Bubbly and enthusiastic mom Deanna Miles (Melissa McCarthy) is feeling emotional as she drops her daughter Maddie (Molly Gordon) off to start university. Subsequently, her husband Dan (Matt Walsh) drops the bombshell that he is leaving her for a realtor and wants a divorce. Heartbroken but with a fire in her belly, Deanna decides that now is the time to enrol in college and finish getting her degree in archaeology. Her college of choice is her daughter’s.


 


This is the third movie collaboration from husband-wife comedic team Melissa McCarthy and Ben Falcone. As with their 2014 effort Tammy and 2016’s The Boss, Falcone directs with McCarthy headlining and sharing a writing credit with Falcone. For all the comedic talent each of them has as actors, it seems to not translate across to their writing abilities.


The whole ‘mature women decide that their life needs some rejigging via drinking and partying’ plot has been done to death in recent years, with Sisters, Bad Moms, and Fun Mom Dinner being just a few examples. The results tend to be lacklustre. Box office wise, they do ok, as there is a middle-aged female audience out there who enjoy the movies, while critically, they’re stinkers. We have had a few hits such as last year’s Girls Trip that have seen favour with both viewers and reviewers, but overall, and there isn’t so much a problem with female-led comedies as there is with comedies in generally. The problem is their lack of funniness, and that is kind of the whole point of comedy, amirite?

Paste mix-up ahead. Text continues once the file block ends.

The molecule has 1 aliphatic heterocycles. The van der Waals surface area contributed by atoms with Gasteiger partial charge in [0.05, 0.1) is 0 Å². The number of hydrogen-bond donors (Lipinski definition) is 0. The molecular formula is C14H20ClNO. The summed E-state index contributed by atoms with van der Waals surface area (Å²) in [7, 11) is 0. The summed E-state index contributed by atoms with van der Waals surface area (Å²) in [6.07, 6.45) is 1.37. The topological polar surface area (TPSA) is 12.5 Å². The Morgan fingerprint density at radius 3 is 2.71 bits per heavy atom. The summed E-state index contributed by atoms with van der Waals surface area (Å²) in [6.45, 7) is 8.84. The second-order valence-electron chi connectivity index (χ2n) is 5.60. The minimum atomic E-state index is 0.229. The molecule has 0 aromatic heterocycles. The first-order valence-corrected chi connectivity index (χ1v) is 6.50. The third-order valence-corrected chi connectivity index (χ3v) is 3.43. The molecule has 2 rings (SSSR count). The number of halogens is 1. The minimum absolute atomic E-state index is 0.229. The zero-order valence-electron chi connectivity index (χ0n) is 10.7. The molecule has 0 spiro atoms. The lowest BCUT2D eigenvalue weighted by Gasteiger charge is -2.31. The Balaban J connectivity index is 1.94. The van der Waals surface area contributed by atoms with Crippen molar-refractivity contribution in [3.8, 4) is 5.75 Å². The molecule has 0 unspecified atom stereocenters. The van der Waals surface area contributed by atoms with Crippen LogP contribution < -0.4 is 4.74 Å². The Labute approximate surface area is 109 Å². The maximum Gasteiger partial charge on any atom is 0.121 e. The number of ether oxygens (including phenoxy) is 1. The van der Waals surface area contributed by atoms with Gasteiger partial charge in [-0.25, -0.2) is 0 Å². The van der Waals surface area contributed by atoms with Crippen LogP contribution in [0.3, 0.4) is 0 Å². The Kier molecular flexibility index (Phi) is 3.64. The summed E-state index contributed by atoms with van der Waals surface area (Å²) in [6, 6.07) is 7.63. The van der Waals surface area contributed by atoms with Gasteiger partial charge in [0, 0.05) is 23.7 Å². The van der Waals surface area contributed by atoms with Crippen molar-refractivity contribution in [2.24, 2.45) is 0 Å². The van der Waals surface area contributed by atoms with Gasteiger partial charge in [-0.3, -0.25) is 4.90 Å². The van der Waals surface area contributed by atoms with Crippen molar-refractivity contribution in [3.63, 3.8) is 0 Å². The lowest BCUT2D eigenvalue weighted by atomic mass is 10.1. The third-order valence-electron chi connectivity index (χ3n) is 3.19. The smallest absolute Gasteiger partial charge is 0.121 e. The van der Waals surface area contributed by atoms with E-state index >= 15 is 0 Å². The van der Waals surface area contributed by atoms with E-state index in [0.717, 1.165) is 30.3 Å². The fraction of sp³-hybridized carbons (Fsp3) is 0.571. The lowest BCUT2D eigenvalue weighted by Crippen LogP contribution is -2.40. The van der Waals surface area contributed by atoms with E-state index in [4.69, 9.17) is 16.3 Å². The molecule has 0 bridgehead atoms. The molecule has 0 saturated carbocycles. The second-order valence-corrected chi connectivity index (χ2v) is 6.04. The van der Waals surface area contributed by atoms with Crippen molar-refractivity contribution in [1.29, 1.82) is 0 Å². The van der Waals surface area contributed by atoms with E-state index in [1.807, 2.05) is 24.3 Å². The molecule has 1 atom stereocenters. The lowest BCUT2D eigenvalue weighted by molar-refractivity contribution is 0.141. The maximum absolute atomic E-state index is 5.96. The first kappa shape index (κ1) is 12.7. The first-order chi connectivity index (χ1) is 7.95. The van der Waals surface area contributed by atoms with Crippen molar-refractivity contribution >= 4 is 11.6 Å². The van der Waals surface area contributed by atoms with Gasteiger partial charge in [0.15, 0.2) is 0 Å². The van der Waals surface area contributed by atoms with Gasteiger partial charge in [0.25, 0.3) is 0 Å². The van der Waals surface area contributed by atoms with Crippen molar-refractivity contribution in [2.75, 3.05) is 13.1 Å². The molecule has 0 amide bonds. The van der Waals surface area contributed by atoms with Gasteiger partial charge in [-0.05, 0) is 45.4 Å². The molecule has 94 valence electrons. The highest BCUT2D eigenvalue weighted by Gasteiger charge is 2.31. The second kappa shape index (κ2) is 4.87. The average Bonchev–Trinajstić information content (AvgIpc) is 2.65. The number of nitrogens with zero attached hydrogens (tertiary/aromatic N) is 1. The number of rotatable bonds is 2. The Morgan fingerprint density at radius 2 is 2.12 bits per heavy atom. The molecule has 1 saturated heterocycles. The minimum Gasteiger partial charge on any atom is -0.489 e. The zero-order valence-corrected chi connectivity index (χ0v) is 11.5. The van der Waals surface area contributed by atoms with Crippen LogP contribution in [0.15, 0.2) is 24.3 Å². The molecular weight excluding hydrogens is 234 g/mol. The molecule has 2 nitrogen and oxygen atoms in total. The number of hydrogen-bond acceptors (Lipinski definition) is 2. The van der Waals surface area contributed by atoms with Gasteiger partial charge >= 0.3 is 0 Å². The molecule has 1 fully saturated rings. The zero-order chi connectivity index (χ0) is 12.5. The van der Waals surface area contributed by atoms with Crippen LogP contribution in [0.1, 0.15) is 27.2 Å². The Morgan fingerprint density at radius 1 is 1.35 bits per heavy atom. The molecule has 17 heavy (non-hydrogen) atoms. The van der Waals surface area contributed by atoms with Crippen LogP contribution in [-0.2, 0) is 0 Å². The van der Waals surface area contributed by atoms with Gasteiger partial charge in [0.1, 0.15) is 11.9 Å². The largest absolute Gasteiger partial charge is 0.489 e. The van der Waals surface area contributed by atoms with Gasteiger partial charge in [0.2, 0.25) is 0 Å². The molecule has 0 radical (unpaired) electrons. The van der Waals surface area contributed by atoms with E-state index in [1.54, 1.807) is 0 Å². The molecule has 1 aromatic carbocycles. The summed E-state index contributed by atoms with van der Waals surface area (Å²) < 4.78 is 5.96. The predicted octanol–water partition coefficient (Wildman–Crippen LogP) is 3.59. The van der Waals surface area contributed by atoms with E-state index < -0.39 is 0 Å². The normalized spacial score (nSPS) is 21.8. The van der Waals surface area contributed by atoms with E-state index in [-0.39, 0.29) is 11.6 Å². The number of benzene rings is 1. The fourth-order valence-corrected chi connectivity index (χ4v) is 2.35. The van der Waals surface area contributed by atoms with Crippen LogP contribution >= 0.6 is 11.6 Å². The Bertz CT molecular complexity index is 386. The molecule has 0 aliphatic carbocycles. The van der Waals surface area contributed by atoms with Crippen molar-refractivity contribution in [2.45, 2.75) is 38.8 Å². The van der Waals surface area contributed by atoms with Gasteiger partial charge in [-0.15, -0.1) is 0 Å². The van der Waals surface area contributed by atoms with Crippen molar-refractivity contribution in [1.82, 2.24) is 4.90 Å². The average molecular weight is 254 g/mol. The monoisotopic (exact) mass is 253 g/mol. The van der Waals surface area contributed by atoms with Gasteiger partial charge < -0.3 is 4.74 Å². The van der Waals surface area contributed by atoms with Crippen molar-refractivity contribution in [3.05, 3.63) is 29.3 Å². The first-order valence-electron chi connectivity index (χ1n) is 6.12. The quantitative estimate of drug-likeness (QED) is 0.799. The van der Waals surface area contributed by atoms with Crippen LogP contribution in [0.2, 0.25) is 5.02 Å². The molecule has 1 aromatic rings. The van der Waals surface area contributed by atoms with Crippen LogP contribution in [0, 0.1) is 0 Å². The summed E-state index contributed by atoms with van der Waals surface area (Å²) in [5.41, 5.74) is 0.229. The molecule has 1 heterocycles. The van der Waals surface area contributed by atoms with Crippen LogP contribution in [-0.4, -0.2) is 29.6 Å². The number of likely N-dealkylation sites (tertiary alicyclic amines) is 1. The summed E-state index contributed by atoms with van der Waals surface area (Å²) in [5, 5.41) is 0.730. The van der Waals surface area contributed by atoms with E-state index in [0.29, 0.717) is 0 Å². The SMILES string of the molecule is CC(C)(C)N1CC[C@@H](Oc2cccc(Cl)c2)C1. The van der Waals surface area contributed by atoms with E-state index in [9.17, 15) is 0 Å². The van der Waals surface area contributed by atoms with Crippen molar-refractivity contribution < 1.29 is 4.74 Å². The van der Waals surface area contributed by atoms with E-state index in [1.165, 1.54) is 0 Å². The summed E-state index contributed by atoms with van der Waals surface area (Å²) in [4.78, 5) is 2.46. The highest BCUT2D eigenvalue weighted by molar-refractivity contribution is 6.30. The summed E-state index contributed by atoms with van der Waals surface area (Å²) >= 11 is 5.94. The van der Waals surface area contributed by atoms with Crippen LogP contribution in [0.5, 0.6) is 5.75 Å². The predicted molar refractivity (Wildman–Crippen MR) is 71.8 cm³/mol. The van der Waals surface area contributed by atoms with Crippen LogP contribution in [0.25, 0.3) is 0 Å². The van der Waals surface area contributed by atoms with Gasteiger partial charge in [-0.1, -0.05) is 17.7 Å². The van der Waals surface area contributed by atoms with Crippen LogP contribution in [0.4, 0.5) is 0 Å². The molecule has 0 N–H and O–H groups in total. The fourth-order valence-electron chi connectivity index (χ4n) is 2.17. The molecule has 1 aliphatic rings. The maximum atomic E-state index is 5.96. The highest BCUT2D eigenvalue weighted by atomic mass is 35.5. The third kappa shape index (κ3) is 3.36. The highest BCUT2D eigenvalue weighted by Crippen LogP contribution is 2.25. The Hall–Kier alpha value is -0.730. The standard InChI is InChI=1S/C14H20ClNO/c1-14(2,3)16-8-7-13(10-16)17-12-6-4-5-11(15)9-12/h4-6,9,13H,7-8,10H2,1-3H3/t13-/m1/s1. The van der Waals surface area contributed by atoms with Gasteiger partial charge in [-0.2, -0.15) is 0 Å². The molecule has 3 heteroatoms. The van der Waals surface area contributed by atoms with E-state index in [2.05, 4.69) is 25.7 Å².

While the first few scenes of Life of the Party fall flat, the pacing does seem to at least pick up following the first of numerous token party scenes. Most of the highlights of the movie, such as Deanna and Dan’s meeting with their divorce lawyer, are given away in the trailer, although there are a few gold nuggets, such as a revelatory restaurant-set scene, that earn big laughs. The hilarity resulting from the latter is almost entirely down to Maya Rudolph, who plays Deanna’s best friend and who of course co-starred with McCarthy in the hit comedy Bridesmaids. Unlike that film, laugh-out-loud moments here are few and far between and, also unlike its predecessor, the supporting cast – in particular the young actresses playing Maddie and Deanna’s friends such as Gillian Jacobs, Adria Arjona, Jessie Ennis, and Heidi Gardner – haven’t quite hit their stride as comedians. There’s also a whole Mean Girls side plot involving former Disney star Debby Ryan which just feels forced.


Melissa McCarthy fans should enjoy Life of the Party as the actress brings that likeable, playful charm she naturally exudes in various prior roles. But the film’s sense of humour - with a tendency towards jokes about the mom embarrassing her daughter, doing ‘outrageous’ things, saying outdated things, and talking about her vagina and large breasts - is pretty bleh.